Why is jazz so walled off to younger people? Laufey spends a lot of time pondering this question. And part of it comes down to the ways Gen Z might second-guess themselves.
"Like, how do you consume jazz music?" the Icelandic singer asks GRAMMY.com rhetorically. "Do you go to a jazz club? Do you have to be 18? Do you have be 21? When do you clap? How do you dress?
"There are so many barriers to entry," adds the 24-year-old, mononymous artist, whose full name is Laufey Lín Jónsdóttir. "It seems like something that's for an older, more refined, more educated set of society."
Which is something of a tragedy for music — especially given that youngsters made some of its most resonant works, and that much of jazz was meant for everybody. With that in mind, Laufey isn't out to shove the music down people's throats. She wants to leave them Bewitched.
That's the title of Laufey's second album, due out Sept. 8. Characterized by a more laid-back, accessible approach than its predecessor — 2022's Everything I Know About Love — the set is charming and companionable, from "Dreamer" to "From the Start" and its twilit, cinematic title track.
Read on for an interview with Laufey about her approach to Bewitched, the foundational influences of Astrid Gilberto and Chet Baker, and dismantling the wall between the youth generation and America's Music.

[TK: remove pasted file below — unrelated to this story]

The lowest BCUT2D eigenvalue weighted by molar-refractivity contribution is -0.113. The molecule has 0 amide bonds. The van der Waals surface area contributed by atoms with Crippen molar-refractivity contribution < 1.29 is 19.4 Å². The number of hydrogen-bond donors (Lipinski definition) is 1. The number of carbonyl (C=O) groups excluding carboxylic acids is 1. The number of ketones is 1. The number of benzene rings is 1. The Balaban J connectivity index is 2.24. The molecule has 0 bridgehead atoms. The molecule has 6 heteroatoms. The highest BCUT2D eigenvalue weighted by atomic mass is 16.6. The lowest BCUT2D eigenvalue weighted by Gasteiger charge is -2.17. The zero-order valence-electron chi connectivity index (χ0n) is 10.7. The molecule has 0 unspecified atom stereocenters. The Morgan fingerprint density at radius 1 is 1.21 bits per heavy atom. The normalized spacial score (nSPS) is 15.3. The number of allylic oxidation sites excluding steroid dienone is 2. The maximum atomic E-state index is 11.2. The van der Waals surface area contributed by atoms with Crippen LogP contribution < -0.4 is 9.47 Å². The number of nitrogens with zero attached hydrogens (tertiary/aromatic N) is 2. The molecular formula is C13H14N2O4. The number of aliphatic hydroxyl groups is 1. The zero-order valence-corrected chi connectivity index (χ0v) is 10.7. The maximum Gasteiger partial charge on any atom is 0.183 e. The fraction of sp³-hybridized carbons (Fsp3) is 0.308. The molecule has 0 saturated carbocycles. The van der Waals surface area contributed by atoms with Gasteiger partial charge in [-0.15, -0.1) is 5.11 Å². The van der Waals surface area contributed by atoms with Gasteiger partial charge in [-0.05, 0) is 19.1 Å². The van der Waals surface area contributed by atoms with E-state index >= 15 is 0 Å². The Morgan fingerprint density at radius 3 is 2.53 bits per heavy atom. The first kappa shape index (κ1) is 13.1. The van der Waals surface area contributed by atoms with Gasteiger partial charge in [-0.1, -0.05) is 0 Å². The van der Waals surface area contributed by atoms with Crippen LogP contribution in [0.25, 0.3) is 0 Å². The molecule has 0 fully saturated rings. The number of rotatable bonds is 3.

This interview has been edited for clarity.
Tell me how your creative evolution led to Bewitched.
I like to think it was written between Los Angeles and London — New York too, but mostly between those two places. And I touched a lot on that in the lyrics. This is my second album [and] a return to my musical roots. I'm really leaning deep into my jazz and classical roots.
For my first EP [2021's Typical of Me] and album, I always had this goal and dream of bringing jazz music back to my generation. I hadn't seen many examples of doing that. So, I was just kind of seeing how far I could take it — how far I could go into jazz without scaring off Gen Z.
What I found after my first album was that the fans seem to mostly drift toward the songs that resembled jazz standards — ones that were recorded with a symphony orchestra. So, for this album, I had the confidence to just jump straight into that, with no fear that I would lose Gen Z.
The singles that have come out have been some of my most organic music, in that sense. And it's been the most well-received, which is really wonderful. It's such a great sign that music is moving in a direction where I can just be anything.
It's a love album, and touches on everything between love and heartbreak. My last album was a little bit hopeless romantic: Oh, I'll never fall in love. And this one's kind of like, OK, I'm learning a little more about love.
It's a shame how marginalized, niche and walled-off jazz can be. It's one of my greatest pleasures in life.
I mean, that's the whole reason I'm doing this.
But Gen Z might offer light at the end of the tunnel. Where does jazz sit within your age group?
I think there's been a space via social media, like TikTok. In the past few years, there's been so much more music introduced, because it's kind of introduced to you without you seeking it out.